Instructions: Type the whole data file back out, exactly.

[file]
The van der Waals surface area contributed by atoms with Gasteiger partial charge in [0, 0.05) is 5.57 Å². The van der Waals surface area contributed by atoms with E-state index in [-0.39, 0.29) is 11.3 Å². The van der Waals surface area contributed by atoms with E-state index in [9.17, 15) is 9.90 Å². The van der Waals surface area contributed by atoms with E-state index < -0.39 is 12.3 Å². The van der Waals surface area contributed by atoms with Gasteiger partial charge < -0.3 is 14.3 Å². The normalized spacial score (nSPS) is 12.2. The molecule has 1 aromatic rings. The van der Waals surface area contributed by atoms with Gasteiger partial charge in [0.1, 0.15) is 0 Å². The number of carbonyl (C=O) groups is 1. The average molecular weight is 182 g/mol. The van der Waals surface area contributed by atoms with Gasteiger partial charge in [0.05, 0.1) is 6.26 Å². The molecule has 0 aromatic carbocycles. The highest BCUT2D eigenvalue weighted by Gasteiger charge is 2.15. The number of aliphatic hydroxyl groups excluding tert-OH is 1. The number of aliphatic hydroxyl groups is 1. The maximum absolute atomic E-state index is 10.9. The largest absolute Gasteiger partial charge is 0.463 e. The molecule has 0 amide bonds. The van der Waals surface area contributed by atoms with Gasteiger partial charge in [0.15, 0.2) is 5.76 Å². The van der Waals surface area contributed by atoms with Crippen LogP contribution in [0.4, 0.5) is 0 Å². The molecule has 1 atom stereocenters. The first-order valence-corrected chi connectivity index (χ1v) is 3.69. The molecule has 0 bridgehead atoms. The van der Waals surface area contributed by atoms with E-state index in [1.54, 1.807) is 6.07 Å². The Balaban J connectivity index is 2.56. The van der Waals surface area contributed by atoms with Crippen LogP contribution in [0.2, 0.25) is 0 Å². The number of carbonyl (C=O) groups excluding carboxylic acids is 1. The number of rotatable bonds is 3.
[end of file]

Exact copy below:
The van der Waals surface area contributed by atoms with Gasteiger partial charge in [0, 0.05) is 5.57 Å². The van der Waals surface area contributed by atoms with E-state index in [-0.39, 0.29) is 11.3 Å². The van der Waals surface area contributed by atoms with E-state index in [9.17, 15) is 9.90 Å². The van der Waals surface area contributed by atoms with E-state index < -0.39 is 12.3 Å². The van der Waals surface area contributed by atoms with Gasteiger partial charge < -0.3 is 14.3 Å². The normalized spacial score (nSPS) is 12.2. The molecule has 1 aromatic rings. The van der Waals surface area contributed by atoms with Gasteiger partial charge in [0.1, 0.15) is 0 Å². The number of carbonyl (C=O) groups is 1. The average molecular weight is 182 g/mol. The van der Waals surface area contributed by atoms with Gasteiger partial charge in [0.05, 0.1) is 6.26 Å². The molecule has 0 aromatic carbocycles. The highest BCUT2D eigenvalue weighted by Gasteiger charge is 2.15. The number of aliphatic hydroxyl groups excluding tert-OH is 1. The number of aliphatic hydroxyl groups is 1. The maximum absolute atomic E-state index is 10.9. The largest absolute Gasteiger partial charge is 0.463 e. The molecule has 0 amide bonds. The van der Waals surface area contributed by atoms with Gasteiger partial charge in [0.15, 0.2) is 5.76 Å². The van der Waals surface area contributed by atoms with Crippen LogP contribution in [0.4, 0.5) is 0 Å². The molecule has 1 atom stereocenters. The first-order valence-corrected chi connectivity index (χ1v) is 3.69. The molecule has 0 bridgehead atoms. The van der Waals surface area contributed by atoms with E-state index in [1.54, 1.807) is 6.07 Å². The Balaban J connectivity index is 2.56. The van der Waals surface area contributed by atoms with Crippen LogP contribution in [0.2, 0.25) is 0 Å². The number of carbonyl (C=O) groups excluding carboxylic acids is 1. The number of rotatable bonds is 3.